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Microelements as diagnostic markers of pancreatic cancer

Introduction

Pancreatic cancer is the eighth most commonly diagnosed cancer in the developed world and has one of the worst prognoses of any malignancy with 98% succumbing to their disease within 5 years. Little is known about the etiology of the disease despite significant new insights into the mutation signatures common this disease. Changes in microelements serum levels are reported in pancreatic cancer. In the current study we have examined the levels of Se, Cu, Fe, Zn and Mg in a moderately sized pancreatic cancer population and compared it to a healthy age-matched population.

Material and methods

A total of 84 pancreatic cancer patients and 84 aged-matched healthy controls were enrolled in the study after providing informed consent. The patients with pancreatic cancer were enrolled to the study from the Hospital of the Ministry of Internal Affairs and Administration in Szczecin, Poland. For each pancreatic cancer patient included in this study an unaffected individual registered in International Hereditary Cancer Center, Pomeranian Medical University of Szczecin, was used as a control.

Each person enrolled in the study donated ~10 ml EDTA blood for sufficient serum to be isolated and examined for the elements Se, Cu, Fe, Zn and Mg. The level of Se, Cu, Fe, Zn and Mg, in the serum was determined by mass spectrometry Inductively Coupled Plasma Mass Spectrometry (Elan DRC-e, PerkinElmer).

Results

Table 1 The correlation between serum Se level and the occurrence of pancreatic cancer.
Table 2 The correlation between serum Cu level and the occurrence of pancreatic cancer.
Table 3 The correlation between serum Fe level and the occurrence of pancreatic cancer.
Table 4 The correlation between serum Zn level and the occurrence of pancreatic cancer.
Table 5 The correlation between serum Mg level and the occurrence of pancreatic cancer.

Conclusions

  1. 1.

    There is a very strong correlation between the level of selenium, copper in serum and the occurrence of pancreatic cancers in the Polish population.

  2. 2.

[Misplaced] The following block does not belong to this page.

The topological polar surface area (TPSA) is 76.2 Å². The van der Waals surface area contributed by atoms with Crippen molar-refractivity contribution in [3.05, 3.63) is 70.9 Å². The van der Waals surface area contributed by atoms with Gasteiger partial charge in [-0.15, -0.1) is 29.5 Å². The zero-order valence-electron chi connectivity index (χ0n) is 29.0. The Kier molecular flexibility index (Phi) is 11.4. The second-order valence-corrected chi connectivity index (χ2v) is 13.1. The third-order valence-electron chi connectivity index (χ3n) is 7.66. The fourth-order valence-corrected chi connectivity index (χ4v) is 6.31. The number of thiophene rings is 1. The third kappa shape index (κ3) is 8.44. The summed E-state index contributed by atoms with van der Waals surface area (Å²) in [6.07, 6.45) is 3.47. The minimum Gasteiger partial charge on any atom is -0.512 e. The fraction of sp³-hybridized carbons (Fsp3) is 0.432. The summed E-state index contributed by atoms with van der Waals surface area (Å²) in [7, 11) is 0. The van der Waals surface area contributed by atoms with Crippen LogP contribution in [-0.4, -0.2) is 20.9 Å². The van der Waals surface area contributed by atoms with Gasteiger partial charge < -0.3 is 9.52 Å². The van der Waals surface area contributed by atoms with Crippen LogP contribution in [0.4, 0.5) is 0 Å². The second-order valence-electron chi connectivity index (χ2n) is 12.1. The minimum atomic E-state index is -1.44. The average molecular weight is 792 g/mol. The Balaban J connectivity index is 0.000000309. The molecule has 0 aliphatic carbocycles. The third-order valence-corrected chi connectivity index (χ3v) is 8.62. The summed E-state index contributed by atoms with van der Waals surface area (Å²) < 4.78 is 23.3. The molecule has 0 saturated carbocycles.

The Se, Cu level in serum may be a useful diagnostic tool of pancreatic cancer.

  3. 3.

    Further investigations are needed to determine if Se, Cu levels can be used in:

    1. a.

      differential diagnosis between pancreatic cancer (PC) and non-malignant pancreatic lesions

    2. b.

      monitoring of systemic treatment efficiency in PC

    3. c.

      identification of prognostic factors of pancreatic tumors

    4. d.

      identification of factor of PC causative

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Correspondence to Marcin Lener.

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This article is published under license to BioMed Central Ltd. This is an Open Access article distributed under the terms of the Creative Commons Attribution License (http://creativecommons.org/licenses/by/4.0), which permits unrestricted use, distribution, and reproduction in any medium, provided the original work is properly cited. The Creative Commons Public Domain Dedication waiver (http://creativecommons.org/publicdomain/zero/1.0/) applies to the data made available in this article, unless otherwise stated.

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Lener, M., Wiechowska-Kozłowska, A., Muszyńska, M. et al. Microelements as diagnostic markers of pancreatic cancer. Hered Cancer Clin Pract 13, A2 (2015). https://doi.org/10.1186/1897-4287-13-S2-A2

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Keywords

  • Selenium
  • Pancreatic Cancer
  • Inductively Couple Plasma Mass Spectrometry
  • Inductively Couple Plasma
  • Pancreatic Cancer Patient